In an alternate nineteenth-century Britain, two powerful entities, emotionless and purely logical Grandfather Clock and passionate and creative Mama Engine, have conquered the Whitechapel area of London and now rule it as gods, acting through the human conduit of the Baron. Cut off from the rest of England, the area has been transformed by the gods’ influence into a multilayered, oddly organic industrial structure choked with pollution and patrolled by the gods’ soulless followers, who have traded their vital organs for mechanical devices. Small bands of rebels fight to regain their freedom, but for now they are little more than helpless against the onslaught of enemies that cannot die.
All that changes when Aaron, a member of the rebel forces, steals a coded text that could contain the blueprint for a device that could kill Grandfather Clock. Cornered by Boiler Men, mindless automatons in service of the Baron, Aaron drops the text, where it falls through the levels of Whitechapel until it lands on the lowest, most poisonous, and mutant-infested layer. It’s now a race between the rebels (led by a man named Bailey and his reluctant subordinate Oliver) and the gods’ servants (led by twisted pedophile John Scared) to see who can reach (and survive!) the lower level to find that text first.
Peters constructs a massively detailed world that is both familiar and foreign. The themes of industrial abuse and pollution in a nineteenth-century setting are as old as Dickens, but they retain their poignancy even with Peters’ inclusion of mechanical rats, diseases that slowly turn their victims into machines, and gods who are as willing to murder each other as work together.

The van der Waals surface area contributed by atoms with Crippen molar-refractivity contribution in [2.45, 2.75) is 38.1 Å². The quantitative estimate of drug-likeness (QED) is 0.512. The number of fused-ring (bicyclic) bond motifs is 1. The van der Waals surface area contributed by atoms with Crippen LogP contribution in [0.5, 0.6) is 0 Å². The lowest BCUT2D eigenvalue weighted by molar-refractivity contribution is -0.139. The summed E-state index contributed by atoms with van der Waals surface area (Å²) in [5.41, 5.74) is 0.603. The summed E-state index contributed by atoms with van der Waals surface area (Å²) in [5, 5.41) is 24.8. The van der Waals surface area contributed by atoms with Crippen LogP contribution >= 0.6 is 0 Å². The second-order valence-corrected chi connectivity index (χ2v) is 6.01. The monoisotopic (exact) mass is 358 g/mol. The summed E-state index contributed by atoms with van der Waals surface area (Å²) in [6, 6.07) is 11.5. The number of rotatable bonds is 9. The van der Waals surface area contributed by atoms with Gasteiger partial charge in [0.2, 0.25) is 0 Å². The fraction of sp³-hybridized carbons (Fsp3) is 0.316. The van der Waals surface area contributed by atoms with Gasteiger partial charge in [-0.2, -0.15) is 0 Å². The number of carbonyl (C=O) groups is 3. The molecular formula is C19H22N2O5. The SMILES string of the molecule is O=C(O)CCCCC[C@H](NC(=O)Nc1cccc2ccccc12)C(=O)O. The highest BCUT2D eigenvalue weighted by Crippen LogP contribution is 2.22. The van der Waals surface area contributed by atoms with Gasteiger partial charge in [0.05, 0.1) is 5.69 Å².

Sharp characterization also bolsters a world that, even with its wealth of detail, often threatens to sink underneath its own weight. The gods’ true presence (physical? mental? psychological? magical? interdimensional?) is never satisfactorily explained, so the novel’s end slips a little into incoherence, as it is never truly clear what exactly is going on. Oliver makes for a well-written protagonist, a man young enough to have never known any world but the god-conquered Whitechapel and who has no real ties to Britain, Queen Victoria and the patriotic feelings of his older counterparts. Nevertheless, he knows the world he’s living in could be traded for a better one, so he fights in his own small way to bring down the powers that be.
The only real flaw in this book is the ending, which would be uncouth of me to spoil. Suffice it to say that Peters does such an excellent job of describing the depth of the gods’ influence and their hold on Whitechapel and its citizens, that events in the epilogue never quite ring true. Nevertheless, an unconvincing conclusion aside, S.M. Peters’ Whitechapel Gods is a gorgeously written, endlessly inventive steampunk novel and a truly entertaining read.